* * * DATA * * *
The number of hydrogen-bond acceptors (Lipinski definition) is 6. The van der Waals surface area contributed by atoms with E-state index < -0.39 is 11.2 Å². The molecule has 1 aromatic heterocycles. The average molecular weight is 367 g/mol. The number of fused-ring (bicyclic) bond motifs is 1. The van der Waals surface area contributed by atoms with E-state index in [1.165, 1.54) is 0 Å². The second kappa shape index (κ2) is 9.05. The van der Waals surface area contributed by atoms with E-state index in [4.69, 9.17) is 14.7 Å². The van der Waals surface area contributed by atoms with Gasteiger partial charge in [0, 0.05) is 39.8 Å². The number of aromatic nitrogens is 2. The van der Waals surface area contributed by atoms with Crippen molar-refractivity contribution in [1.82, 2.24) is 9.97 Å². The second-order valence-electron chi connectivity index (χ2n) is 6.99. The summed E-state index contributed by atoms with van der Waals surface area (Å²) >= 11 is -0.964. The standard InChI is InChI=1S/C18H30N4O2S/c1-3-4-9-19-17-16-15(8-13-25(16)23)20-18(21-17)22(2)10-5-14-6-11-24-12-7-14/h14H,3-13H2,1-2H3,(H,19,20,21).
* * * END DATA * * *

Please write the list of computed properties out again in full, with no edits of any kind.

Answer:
The number of hydrogen-bond acceptors (Lipinski definition) is 6. The van der Waals surface area contributed by atoms with E-state index < -0.39 is 11.2 Å². The molecule has 1 aromatic heterocycles. The average molecular weight is 367 g/mol. The number of fused-ring (bicyclic) bond motifs is 1. The van der Waals surface area contributed by atoms with E-state index in [1.165, 1.54) is 0 Å². The second kappa shape index (κ2) is 9.05. The van der Waals surface area contributed by atoms with E-state index in [4.69, 9.17) is 14.7 Å². The van der Waals surface area contributed by atoms with Gasteiger partial charge in [0, 0.05) is 39.8 Å². The number of aromatic nitrogens is 2. The van der Waals surface area contributed by atoms with Crippen molar-refractivity contribution in [1.82, 2.24) is 9.97 Å². The second-order valence-electron chi connectivity index (χ2n) is 6.99. The summed E-state index contributed by atoms with van der Waals surface area (Å²) >= 11 is -0.964. The standard InChI is InChI=1S/C18H30N4O2S/c1-3-4-9-19-17-16-15(8-13-25(16)23)20-18(21-17)22(2)10-5-14-6-11-24-12-7-14/h14H,3-13H2,1-2H3,(H,19,20,21).